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From East Tennessee. Bristol, Dec. 15. --The situation at the front remains unchanged. Some two hundred of the wounded at Knoxville have arrived here. Lieut. Gus. Magee, of Gen. Morgan's staff, who escaped with him, has arrived in Russell county, en routefor Richmond. He left Gen. Morgan at Cincinnati, and is satisfied be is safe in our lines.
From the Rapidan. Gordonville, Dec. 15 --There is nothing transpiring on the Rapidan.
The Daily Dispatch: December 21, 1863., [Electronic resource], The raid into Southwestern Virginia--depredations of the enemy. (search)
ossing at Keely's Ford and coming in his rear. This portion of the programme was checked by Gen. Ferreror, who sent the brigade of Gen. Humphreys to hold the ford. The rebels fired across the river with artillery upon the brigade, but with little effect. We expect a considerable fight tomorrow. [It will be seen by a Confederate telegram elsewhere in to-day's Dispatch that they got the "considerable fight," and were on the run for Knoxville when last heard from.] Nashville, Dec. 15.--There is a rumor here that Gen. Sheridan, commanding the column in pursuit of Longstreet, encountered the rebel rear guard east of Knoxville and sustained a heavy repulse, in which Gen. Sheridan is said to have been badly wounded. The rumor is not generally credited at Gen. Burnside's headquarters, but it is traced to several distinct sources. The capture of Robinson's cavalry on the Peninsula — Excursion into North Carolina. The following dispatches from For tress Monroe are publ
as an act of humanity, to administer to the necessities of individuals who are in sickness or distress; and we solemnly declare that this oath and parole are taken and given freely and willingly, without any mental reservation or evasion whatever, and with full intention to keep the same." All sets, doings, deeds, instruments, records, or certificates, certified or attested by, and transactions done, performed, or made by any of the persons above described, from and after the 15th day of December, inst., who shall not have taken and subscribed such oath, are void and of no effect. The following is the remainder of the order: It having become necessary in the judgment of the Commanding General, as a "public exigency," to distinguish those who are loyal and well disposed towards the Government of the United States from those who still hold allegiance to the Confederate States, and ample time having been given to all citizens for reflection upon this subject, and full prot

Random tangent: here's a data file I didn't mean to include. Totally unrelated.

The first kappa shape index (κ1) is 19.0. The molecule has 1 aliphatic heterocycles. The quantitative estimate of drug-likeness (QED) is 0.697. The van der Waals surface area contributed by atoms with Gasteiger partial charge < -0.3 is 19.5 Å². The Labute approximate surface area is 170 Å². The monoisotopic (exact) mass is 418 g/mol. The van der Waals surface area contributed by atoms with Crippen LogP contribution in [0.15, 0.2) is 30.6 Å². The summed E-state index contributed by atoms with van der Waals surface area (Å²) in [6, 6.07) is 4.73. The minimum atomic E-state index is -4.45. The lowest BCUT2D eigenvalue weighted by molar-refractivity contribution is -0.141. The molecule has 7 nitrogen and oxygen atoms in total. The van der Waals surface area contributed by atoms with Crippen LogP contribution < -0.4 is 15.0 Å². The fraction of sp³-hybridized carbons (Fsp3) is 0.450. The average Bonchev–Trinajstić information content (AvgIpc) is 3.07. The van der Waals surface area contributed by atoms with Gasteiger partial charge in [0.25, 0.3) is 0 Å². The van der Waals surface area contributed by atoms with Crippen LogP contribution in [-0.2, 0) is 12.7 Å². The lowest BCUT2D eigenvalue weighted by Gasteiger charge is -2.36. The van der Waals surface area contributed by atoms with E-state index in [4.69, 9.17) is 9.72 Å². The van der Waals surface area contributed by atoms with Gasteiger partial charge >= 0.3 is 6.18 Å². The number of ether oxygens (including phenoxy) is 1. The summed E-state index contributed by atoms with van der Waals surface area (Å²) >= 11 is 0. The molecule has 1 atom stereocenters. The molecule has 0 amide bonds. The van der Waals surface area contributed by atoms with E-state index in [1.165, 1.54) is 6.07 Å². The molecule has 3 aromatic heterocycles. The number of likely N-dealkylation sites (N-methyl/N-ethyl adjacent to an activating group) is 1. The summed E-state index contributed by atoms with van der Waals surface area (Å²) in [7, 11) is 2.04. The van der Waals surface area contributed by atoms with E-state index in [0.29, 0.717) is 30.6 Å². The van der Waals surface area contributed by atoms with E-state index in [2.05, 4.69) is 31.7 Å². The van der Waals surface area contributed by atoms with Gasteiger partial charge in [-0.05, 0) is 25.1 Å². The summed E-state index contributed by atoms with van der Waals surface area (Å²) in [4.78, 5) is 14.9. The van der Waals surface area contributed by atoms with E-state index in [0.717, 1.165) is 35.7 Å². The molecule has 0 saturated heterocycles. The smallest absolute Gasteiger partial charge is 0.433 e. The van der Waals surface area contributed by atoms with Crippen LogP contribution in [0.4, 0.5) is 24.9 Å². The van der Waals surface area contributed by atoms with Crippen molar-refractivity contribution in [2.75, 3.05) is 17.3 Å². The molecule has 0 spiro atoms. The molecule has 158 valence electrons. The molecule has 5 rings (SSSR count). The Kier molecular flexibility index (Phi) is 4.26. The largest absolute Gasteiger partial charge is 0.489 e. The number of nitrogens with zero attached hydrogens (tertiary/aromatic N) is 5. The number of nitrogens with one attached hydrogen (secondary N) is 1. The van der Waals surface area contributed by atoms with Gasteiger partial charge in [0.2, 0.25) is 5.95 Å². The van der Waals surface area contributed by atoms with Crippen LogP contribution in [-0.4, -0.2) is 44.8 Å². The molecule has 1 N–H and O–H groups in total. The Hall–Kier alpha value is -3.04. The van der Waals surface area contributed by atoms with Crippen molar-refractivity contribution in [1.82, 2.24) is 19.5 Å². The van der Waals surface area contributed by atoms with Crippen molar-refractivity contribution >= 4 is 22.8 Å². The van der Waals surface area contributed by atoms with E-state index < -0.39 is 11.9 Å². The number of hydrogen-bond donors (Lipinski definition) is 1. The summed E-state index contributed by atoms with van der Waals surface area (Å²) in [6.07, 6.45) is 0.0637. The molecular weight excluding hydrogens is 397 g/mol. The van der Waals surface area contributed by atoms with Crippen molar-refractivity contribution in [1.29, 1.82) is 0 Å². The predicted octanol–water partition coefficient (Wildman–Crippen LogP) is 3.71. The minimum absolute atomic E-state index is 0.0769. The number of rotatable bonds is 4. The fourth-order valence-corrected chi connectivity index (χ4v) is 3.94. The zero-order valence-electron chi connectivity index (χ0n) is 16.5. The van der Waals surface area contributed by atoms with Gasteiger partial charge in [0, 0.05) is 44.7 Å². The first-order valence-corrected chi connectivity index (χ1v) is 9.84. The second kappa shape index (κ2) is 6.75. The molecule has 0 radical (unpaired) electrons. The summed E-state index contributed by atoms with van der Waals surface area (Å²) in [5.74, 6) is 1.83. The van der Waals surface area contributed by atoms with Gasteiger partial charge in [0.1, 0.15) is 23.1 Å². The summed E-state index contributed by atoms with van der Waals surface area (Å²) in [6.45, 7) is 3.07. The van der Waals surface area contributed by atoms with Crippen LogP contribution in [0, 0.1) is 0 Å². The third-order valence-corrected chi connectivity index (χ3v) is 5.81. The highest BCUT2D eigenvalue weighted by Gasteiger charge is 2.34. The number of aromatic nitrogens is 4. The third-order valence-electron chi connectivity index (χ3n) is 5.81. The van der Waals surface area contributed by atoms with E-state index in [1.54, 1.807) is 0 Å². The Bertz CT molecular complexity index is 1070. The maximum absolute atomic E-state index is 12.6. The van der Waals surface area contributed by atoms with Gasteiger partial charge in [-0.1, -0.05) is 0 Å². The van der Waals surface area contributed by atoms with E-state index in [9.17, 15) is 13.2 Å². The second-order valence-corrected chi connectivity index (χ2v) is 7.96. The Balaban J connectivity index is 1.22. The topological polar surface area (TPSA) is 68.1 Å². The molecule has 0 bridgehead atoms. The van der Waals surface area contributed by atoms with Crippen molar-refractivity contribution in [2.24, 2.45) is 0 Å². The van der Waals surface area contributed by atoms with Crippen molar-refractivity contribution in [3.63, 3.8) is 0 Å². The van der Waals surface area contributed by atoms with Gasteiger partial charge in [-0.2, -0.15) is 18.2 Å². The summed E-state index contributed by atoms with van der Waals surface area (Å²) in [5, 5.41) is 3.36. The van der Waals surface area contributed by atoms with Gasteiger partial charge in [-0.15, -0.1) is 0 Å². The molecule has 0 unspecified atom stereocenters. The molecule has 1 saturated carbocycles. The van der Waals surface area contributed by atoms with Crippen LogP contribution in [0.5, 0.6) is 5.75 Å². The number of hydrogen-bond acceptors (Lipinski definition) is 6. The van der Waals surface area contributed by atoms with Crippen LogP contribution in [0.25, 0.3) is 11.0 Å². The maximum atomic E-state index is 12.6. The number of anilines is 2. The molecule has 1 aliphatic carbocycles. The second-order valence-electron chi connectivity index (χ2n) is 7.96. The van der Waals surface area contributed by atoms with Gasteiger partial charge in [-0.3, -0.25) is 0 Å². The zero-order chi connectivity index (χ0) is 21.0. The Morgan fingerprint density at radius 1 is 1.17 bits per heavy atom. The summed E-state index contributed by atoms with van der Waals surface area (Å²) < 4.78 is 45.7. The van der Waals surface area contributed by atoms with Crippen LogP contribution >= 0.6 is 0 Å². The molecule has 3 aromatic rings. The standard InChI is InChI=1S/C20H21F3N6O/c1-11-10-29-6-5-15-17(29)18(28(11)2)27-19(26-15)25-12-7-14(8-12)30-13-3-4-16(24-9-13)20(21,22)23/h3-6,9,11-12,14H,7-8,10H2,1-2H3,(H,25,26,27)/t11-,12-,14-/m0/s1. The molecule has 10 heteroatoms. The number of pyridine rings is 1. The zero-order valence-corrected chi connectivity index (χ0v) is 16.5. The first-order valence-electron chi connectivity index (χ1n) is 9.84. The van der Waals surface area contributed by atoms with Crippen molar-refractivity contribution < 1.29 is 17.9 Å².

fit. The pulse was weak, very compressible, and rather above 100. The was healthy, but over the apex of the right there was dullness, with evident signs of congestion. Critics say that Heenan's training was too long and too severe. The money has been handed over to King. Heenan has not appeared in public since his defeat. --King has entered into a theatrical engagement; he is to be paid $50 per week for a nightly appearance in fighting costume. [from the London telegraph, Dec. 15.]Refinement of the campaign. Refinement has been extended to the campaign, and the same Republican impatience to secure for all ranks the distinctions granted in Europe only to the few, is enabling even the ordinary general officer to vie with the most potent imperial commander. The carriage with which he ladies of New York have lately supplied Gen. Sickles for his cam aligning purposes is in itself a very bijou of war engines. An English landau Americanized, with a dickey for two orde